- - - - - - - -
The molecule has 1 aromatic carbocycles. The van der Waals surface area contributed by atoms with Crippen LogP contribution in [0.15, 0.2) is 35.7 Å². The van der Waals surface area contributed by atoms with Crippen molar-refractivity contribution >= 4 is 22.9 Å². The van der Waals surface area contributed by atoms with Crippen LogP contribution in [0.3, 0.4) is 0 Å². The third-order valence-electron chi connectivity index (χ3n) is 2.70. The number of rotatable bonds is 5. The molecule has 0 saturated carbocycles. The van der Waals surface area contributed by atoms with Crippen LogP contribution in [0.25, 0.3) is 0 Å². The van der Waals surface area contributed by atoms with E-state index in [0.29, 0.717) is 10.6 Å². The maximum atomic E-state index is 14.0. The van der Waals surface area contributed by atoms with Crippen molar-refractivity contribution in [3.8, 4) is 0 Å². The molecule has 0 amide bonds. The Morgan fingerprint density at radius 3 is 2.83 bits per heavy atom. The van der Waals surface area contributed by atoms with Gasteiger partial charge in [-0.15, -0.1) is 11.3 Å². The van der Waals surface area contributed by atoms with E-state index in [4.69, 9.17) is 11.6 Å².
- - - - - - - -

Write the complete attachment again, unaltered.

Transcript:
The molecule has 1 aromatic carbocycles. The van der Waals surface area contributed by atoms with Crippen LogP contribution in [0.15, 0.2) is 35.7 Å². The van der Waals surface area contributed by atoms with Crippen molar-refractivity contribution >= 4 is 22.9 Å². The van der Waals surface area contributed by atoms with Crippen LogP contribution in [0.3, 0.4) is 0 Å². The third-order valence-electron chi connectivity index (χ3n) is 2.70. The number of rotatable bonds is 5. The molecule has 0 saturated carbocycles. The van der Waals surface area contributed by atoms with Crippen LogP contribution in [0.25, 0.3) is 0 Å². The van der Waals surface area contributed by atoms with E-state index in [0.29, 0.717) is 10.6 Å². The maximum atomic E-state index is 14.0. The van der Waals surface area contributed by atoms with Crippen molar-refractivity contribution in [3.8, 4) is 0 Å². The molecule has 0 amide bonds. The Morgan fingerprint density at radius 3 is 2.83 bits per heavy atom. The van der Waals surface area contributed by atoms with Gasteiger partial charge in [-0.15, -0.1) is 11.3 Å². The van der Waals surface area contributed by atoms with E-state index in [4.69, 9.17) is 11.6 Å².